PALMDALE, Calif. (AP) — Friends of the woman described as the leader of a break-off religious sect that has been reported missing say Reyna Marisol Chicas was devout but hardly fanatic in her beliefs.
Former neighbor Ricardo Giron tells The Los Angeles Times that Chicas became increasingly religious after she separated from her husband four years ago.
But Giron's wife, Jisela, says the church she attended was a typical Christian congregation and Chicas did not have a leadership role.
The couple says Chicas regularly baby-sat for their children.
Los Angeles County Sheriff's captain Mike Parker says the group of 13 from the Palmdale area disappeared Saturday and left behind evidence that they were awaiting the rapture or some catastrophic event.
THIS IS A BREAKING NEWS UPDATE. Check back soon for further information. AP's earlier story is below.
PALMDALE, Calif. (AP) — Deputies searched a wide swath of Southern California early Sunday for a break-off religious sect of 13 people that included children as young as three and left behind letters indicating they were awaiting an apocalyptic event and would soon see Jesus and their dead relatives in heaven, authorities said.
The group of El Salvadoran immigrants, described as "cult-like" by sheriff's officials, was led by Reyna Marisol Chicas, a 32-year-old woman from Palmdale in northeast Los Angeles county, sheriff's Captain Mike Parker said.
The group left behind cell phones, identifications, deeds to property, and letters indicating they were awaiting the Rapture.
"Essentially, the letters say they are all going to heaven to meet Jesus and their deceased relatives," sheriff's spokesman Steve Whitmore said. "Some of the letters were saying goodbye."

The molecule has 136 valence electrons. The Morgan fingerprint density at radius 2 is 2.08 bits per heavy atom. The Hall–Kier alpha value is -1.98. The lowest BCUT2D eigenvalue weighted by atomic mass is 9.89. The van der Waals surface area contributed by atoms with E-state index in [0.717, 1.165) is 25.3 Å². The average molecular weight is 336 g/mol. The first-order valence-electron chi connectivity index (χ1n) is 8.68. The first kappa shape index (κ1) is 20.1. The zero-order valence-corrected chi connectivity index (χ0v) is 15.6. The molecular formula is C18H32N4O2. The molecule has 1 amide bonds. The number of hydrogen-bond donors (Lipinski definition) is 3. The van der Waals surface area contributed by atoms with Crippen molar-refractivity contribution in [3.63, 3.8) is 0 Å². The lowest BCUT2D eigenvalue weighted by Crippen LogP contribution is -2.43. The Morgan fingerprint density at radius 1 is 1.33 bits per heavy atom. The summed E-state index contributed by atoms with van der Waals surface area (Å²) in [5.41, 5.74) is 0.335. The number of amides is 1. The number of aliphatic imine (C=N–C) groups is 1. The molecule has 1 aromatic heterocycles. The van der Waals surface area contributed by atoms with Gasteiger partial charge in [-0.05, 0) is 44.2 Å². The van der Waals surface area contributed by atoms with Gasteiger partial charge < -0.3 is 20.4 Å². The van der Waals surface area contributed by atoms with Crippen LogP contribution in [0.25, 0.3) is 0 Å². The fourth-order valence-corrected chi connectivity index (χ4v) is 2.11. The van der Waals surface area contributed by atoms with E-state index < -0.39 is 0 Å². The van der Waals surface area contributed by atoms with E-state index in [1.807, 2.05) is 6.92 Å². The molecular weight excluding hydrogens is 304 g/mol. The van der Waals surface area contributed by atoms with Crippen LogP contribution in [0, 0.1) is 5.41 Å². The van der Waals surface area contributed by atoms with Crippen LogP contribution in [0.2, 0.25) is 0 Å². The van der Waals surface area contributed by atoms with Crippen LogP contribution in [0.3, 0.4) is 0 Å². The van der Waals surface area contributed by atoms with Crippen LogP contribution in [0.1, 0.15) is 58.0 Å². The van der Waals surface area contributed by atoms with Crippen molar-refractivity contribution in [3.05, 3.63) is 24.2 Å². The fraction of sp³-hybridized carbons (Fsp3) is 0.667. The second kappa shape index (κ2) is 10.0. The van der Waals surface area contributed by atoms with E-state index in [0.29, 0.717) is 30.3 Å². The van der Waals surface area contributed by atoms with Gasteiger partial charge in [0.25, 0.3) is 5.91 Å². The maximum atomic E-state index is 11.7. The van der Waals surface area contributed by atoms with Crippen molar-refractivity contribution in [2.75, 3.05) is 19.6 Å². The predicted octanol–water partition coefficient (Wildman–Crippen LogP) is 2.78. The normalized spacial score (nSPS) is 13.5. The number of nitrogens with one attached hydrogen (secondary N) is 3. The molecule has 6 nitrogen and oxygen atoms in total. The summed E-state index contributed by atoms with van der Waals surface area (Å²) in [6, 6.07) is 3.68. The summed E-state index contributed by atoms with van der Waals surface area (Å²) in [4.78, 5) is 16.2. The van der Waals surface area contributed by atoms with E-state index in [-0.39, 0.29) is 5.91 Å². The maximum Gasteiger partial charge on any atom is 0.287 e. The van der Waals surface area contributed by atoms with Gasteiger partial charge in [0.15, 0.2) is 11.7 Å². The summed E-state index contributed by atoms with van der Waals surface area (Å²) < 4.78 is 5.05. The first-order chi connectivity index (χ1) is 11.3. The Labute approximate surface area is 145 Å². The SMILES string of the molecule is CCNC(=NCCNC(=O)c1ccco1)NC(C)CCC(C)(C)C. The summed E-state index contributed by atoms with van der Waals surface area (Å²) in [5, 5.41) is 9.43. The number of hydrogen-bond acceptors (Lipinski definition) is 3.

The items came from a purse that a member of the group had left with her husband Saturday and asked him to pray over. He eventually looked inside and he and another member's husband called authorities, Parker said.
The men told investigators they believe group members had been "brainwashed" by Chicas, and one expressed worries that they might harm themselves, Parker said.
An address listed in Chicas' name, a two-story green stucco residence with a three-car garage in a suburban subdivision in Palmdale, a high-desert city of 139,000, appeared to be empty early Sunday. A sheriff's deputy sat in a car parked in front and kept reporters from walking on to the property.
Whitmore said the major crimes unit, helicopter patrols and many other deputies were looking for missing people.
They were searching for three vehicles: a silver Toyota Tundra pickup, a 1995 Mercury Villager and a 2004 white Nissan.
Parker said the materials the group left behind suggested they would be in the Antelope Valley area not far from their homes.
About six months ago, the group had planned to head to Vasquez Rocks, a wilderness area near Palmdale, to await a catastrophic earthquake or similar event, but one member of the group revealed details of the trip to relatives, Parker said. The trip was called off and the member kicked out.
The group had broken off from a mainstream Christian church in Palmdale.
Parker did not know what church they had belonged to previously, and it does not appear that they had given their sect a name.
"We've got a group here that's practicing some orthodox and some unorthodox Christianity," Parker said. "Obviously this falls under the unorthodox."
According to an emergency bulletin put out by the governor's office, in addition to Chicas, the missing include: Norma Isela Serrano, 31, Alma Alicia Miranda Pleitez, 28; Martha Clavel, 39; Jose Clavel, 15; Crystal Clavel, 3; Roberto Tejada, 18; Jonathan Tejada, 17; Hugo Tejada, 3; Ezequel Chicas, 15; Genisis Chicas, 12; Bryan Rivera, 17; Stephanie Serrano, 12.
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